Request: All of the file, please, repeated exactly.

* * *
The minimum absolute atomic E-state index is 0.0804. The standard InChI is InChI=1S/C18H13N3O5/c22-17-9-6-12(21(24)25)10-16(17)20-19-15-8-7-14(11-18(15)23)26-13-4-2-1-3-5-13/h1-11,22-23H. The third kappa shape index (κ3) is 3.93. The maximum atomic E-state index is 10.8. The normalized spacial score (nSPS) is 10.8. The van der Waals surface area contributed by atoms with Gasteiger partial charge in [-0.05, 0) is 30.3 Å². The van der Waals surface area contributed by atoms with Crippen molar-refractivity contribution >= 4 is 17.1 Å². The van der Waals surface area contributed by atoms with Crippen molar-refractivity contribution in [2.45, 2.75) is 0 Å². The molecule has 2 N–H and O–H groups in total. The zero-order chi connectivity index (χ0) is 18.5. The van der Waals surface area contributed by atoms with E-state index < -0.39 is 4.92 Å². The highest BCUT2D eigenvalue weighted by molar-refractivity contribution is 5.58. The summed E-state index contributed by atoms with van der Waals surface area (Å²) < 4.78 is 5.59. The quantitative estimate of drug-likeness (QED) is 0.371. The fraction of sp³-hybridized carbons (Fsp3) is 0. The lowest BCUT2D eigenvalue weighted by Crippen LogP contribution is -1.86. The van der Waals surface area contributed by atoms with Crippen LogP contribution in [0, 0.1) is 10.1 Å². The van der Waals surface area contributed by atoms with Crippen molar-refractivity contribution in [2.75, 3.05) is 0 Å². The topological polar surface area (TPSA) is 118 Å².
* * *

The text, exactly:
The minimum absolute atomic E-state index is 0.0804. The standard InChI is InChI=1S/C18H13N3O5/c22-17-9-6-12(21(24)25)10-16(17)20-19-15-8-7-14(11-18(15)23)26-13-4-2-1-3-5-13/h1-11,22-23H. The third kappa shape index (κ3) is 3.93. The maximum atomic E-state index is 10.8. The normalized spacial score (nSPS) is 10.8. The van der Waals surface area contributed by atoms with Gasteiger partial charge in [-0.05, 0) is 30.3 Å². The van der Waals surface area contributed by atoms with Crippen molar-refractivity contribution >= 4 is 17.1 Å². The van der Waals surface area contributed by atoms with Crippen molar-refractivity contribution in [2.45, 2.75) is 0 Å². The molecule has 2 N–H and O–H groups in total. The zero-order chi connectivity index (χ0) is 18.5. The van der Waals surface area contributed by atoms with E-state index < -0.39 is 4.92 Å². The highest BCUT2D eigenvalue weighted by molar-refractivity contribution is 5.58. The summed E-state index contributed by atoms with van der Waals surface area (Å²) < 4.78 is 5.59. The quantitative estimate of drug-likeness (QED) is 0.371. The fraction of sp³-hybridized carbons (Fsp3) is 0. The lowest BCUT2D eigenvalue weighted by Crippen LogP contribution is -1.86. The van der Waals surface area contributed by atoms with Crippen LogP contribution in [0, 0.1) is 10.1 Å². The van der Waals surface area contributed by atoms with Crippen molar-refractivity contribution in [2.75, 3.05) is 0 Å². The topological polar surface area (TPSA) is 118 Å².